Note the grey bar chart below the main graph. This indicates relative humidity fluctuations within a 24-hour period and includes a green line at the 10% mark – making it easy to identify instances when the fluctuations were greater than recommended.
Reporting that includes not only highs and lows outside the recommended range but also any fluctuations that exceed safe levels will provide a straightforward and comprehensive picture of your collection environment.
Comparisons and complex reporting
Use your data analysis to note comparisons between sensors and spaces, and include these in more complex, comprehensive reports.
For example, a report that presents data from 10 different sensors might note that the average temperature from sensors located in galleries facing west was higher than those in galleries facing north.
The relationship between temperature and relative humidity can play out in a variety of ways depending on the tightness of your building envelope, local environmental conditions, and the capacity of your heating and cooling systems. Complex reports will assess this relationship, draw conclusions, and call out trouble spots.
Collaborate on a timeline
Sharing data reports with your partners provides them with concrete evidence of environmental conditions, but doesn’t overwhelm them with all the data, and allows you to collaborate to solve problems and make improvements.
Begin with quarterly data reporting and meet with facilities to go over areas of concern.
In a larger building with multiple air handling units, facilities staff will be able to tell you which units operate in which areas. By working together you can identify equipment inefficiencies and tweak set points to respond to the needs of specific spaces, such as a temporary exhibition gallery with loan requirements for a traveling show.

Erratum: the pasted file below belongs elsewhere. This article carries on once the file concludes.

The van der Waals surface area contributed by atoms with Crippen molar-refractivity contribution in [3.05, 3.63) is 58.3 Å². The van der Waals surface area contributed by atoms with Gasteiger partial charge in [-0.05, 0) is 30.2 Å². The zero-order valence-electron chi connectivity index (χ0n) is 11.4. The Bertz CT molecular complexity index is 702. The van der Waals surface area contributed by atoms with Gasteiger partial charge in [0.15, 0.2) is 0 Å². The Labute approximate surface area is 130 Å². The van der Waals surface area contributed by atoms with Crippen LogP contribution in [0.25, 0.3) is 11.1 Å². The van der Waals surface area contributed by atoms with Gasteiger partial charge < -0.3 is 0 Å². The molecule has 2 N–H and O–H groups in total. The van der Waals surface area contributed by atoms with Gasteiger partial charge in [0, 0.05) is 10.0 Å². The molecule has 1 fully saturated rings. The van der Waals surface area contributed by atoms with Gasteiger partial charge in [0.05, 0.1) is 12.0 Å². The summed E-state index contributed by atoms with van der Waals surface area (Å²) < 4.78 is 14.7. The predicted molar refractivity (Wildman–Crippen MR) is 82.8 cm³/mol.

After one complete year of data collecting, develop a more detailed report that points out seasonal trends and helps to anticipate upcoming periods of stress to your systems (spoiler alert, they will likely be in the shoulder seasons of spring and fall).
Share this annual report with leadership and/or present the information at a meeting of the Board to communicate when there is a need for a change, when systems are performing well, and the importance of environmental monitoring for collections preservation.
“Before and after” environmental data reports
After upgrades or changes, watch readings closely and generate a report that illustrates the differences before and after. If you adjusted set points in anticipation of a gallery installation, confirm that levels have reached their target and stabilized before you install the artwork. If you received a grant to upgrade your HVAC system, a data report covering the period of change should be included in your final grant report.
Environmental data reports lead to action
Reporting provides a record of your data analysis and makes sharing and collaborating possible. Reports can be very simple, but they should do more than just copy the data, they should provide insights and make recommendations – if needed – for changes that will help to improve environmental conditions for your collections.
If you have any questions about environmental monitoring, integrated pest management, or just want to talk about preventative conservation, please reach out to us! Don’t forget to check out our blog or join our community of collections care professionals where you can discuss hot topics, connect with other conservators or even take a course to get familiar with the Conserv platform.